GEORGE TOWN: Penang Hill will be designated a Unesco reserve in the next few years, thanks to a joint effort by Universiti Sains Malaysia (USM), an American biological expert and the owners of an eco-tourism attraction there.
Leading the team is USM Biology School senior lecturer Prof Dr Siti Azizah Mohd Nor, who today revealed that the 500ha hill range was a perfect candidate for the Unesco Biosphere Reserve status, owing to the unique flora and fauna found there.
She said research so far had revealed a plant, ant and spider species unique to the hill range.
“And this is what we found in two surveys within a short span of time. Imagine what we can find in a longer period,” Azizah said at the sidelines of the 1st Penang Hill Biodiversity Study Symposium at USM today.
The Penang Hill range is home to a lush, undisturbed forest, including virgin jungle reserves made up of a hill dipterocarp forest, submontane oak-laurel, as well as coniferous trees.
Currently, there are only two Unesco reserves in the country — Tasik Chini in Pahang and the Crocker Range, south of Mount Kinabalu in Sabah. They were accorded Unesco reserve status in 2009 and 2014 respectively.
Kedah, too, is planning to list its 3,000ha Sungai Merbok Mangrove Forest under the Unesco biosphere reserve.
Meanwhile, Azizah said the site would be listed in “two or three years” and would largely depend on the Natural Resources and Environment Ministry, who have the authority to apply for the Unesco status on their behalf.
Azizah also thanked renowned and award-winning American biologist Prof Dr Margaret D Lowman for her cooperation in the project.
In her keynote address, Lowman said Penang had a unique and important tropical forest, but was largely unstudied.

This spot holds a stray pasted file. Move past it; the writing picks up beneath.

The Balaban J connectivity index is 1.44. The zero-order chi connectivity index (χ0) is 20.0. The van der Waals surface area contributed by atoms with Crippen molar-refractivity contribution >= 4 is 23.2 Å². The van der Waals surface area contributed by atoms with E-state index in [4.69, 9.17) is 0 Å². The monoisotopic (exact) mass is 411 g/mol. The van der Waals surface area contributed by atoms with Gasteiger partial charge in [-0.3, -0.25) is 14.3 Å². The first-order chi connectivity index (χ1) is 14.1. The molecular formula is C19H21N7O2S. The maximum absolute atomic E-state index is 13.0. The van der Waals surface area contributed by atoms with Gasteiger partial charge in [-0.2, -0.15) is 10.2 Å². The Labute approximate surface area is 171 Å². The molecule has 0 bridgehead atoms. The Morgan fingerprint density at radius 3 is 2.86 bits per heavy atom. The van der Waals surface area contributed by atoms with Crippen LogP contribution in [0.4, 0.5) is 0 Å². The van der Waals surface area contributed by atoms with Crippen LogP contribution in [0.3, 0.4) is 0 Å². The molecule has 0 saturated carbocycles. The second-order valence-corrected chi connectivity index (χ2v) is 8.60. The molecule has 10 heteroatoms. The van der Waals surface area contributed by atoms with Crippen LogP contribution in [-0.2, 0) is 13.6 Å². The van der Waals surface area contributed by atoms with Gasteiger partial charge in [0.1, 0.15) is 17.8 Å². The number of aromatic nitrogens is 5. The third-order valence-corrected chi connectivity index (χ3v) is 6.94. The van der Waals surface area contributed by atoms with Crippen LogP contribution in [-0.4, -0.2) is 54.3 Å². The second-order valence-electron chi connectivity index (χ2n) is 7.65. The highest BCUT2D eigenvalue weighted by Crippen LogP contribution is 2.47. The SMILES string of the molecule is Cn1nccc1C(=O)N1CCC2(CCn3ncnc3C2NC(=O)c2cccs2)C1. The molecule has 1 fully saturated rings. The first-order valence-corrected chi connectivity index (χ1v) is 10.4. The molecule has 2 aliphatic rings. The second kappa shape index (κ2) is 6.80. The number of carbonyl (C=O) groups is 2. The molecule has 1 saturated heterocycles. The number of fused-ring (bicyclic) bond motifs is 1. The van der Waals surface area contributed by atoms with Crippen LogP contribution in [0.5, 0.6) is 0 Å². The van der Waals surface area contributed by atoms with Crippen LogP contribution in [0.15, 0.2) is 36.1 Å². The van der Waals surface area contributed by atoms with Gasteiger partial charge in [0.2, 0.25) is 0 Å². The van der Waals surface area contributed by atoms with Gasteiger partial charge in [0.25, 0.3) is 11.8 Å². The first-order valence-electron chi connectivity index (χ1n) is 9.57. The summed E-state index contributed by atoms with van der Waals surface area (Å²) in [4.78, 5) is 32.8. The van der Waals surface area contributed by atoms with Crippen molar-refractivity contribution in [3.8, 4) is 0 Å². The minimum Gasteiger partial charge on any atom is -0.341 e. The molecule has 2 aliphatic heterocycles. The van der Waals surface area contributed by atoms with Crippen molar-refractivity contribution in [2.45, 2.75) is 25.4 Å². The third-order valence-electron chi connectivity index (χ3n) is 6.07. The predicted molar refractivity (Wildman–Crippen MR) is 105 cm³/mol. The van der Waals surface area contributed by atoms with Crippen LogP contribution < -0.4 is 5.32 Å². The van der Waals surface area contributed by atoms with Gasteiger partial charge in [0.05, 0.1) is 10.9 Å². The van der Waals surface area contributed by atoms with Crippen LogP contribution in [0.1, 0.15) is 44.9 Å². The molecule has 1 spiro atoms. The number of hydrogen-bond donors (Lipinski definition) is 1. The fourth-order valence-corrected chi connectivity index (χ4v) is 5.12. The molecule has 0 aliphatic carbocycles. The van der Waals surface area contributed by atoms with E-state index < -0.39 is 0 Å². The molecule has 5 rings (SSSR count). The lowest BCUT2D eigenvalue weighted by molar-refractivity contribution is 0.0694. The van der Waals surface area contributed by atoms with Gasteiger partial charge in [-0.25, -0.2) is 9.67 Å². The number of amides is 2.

“I will make a case for urgent priority to discover, understand and conserve the species and interactions that exist in the forest canopies, especially in Penang.
“Penang’s canopies can provide incredible economic as well as ecological legacies for both visitors and local communities,” she said.
Lowman, who has been called the “Einstein of Treetops” by the Wall Street Journal, will work with a team led by Azizah on an eco-tourism site on the hill called “The Habitat”. She is currently attached to the California Academy of Sciences.
Also lending a hand to designate Penang Hill as a Unesco reserve was the Penang Hill Corporation, which runs the funicular rail service up the hill, as well as the Penang Forestry Department.
The team is to gather next year to showcase their experiences in the jungles of Penang Hill, the data of which will be used as a proposal to Unesco.
Penang Hill is one of the island’s most important tourist attractions and natural forest sites.
It comprises a group of peaks located in Air Itam, and is also known as Bukit Bendera, which refers to Flagstaff Hill, the most developed peak.
Its highest point is at Western Hill, 833 metres above sea level and which was used as a retreat during the British colonial period.
The top of the hill is a popular tourist destination which is accessible via the funicular rail service from its base station in Air Itam.
According to Unesco, biosphere reserves are areas comprising terrestrial, marine and coastal ecosystems.
There are currently 669 biosphere reserves in 120 countries, including 16 trans-boundary sites. They are distributed as follows:
- 70 in 28 countries in Africa
- 30 in 11 countries in the Arab States
- 142 in 24 countries in Asia and the Pacific
- 302 in 36 countries in Europe and North America
- 125 in 21 countries in Latin America and the Caribbean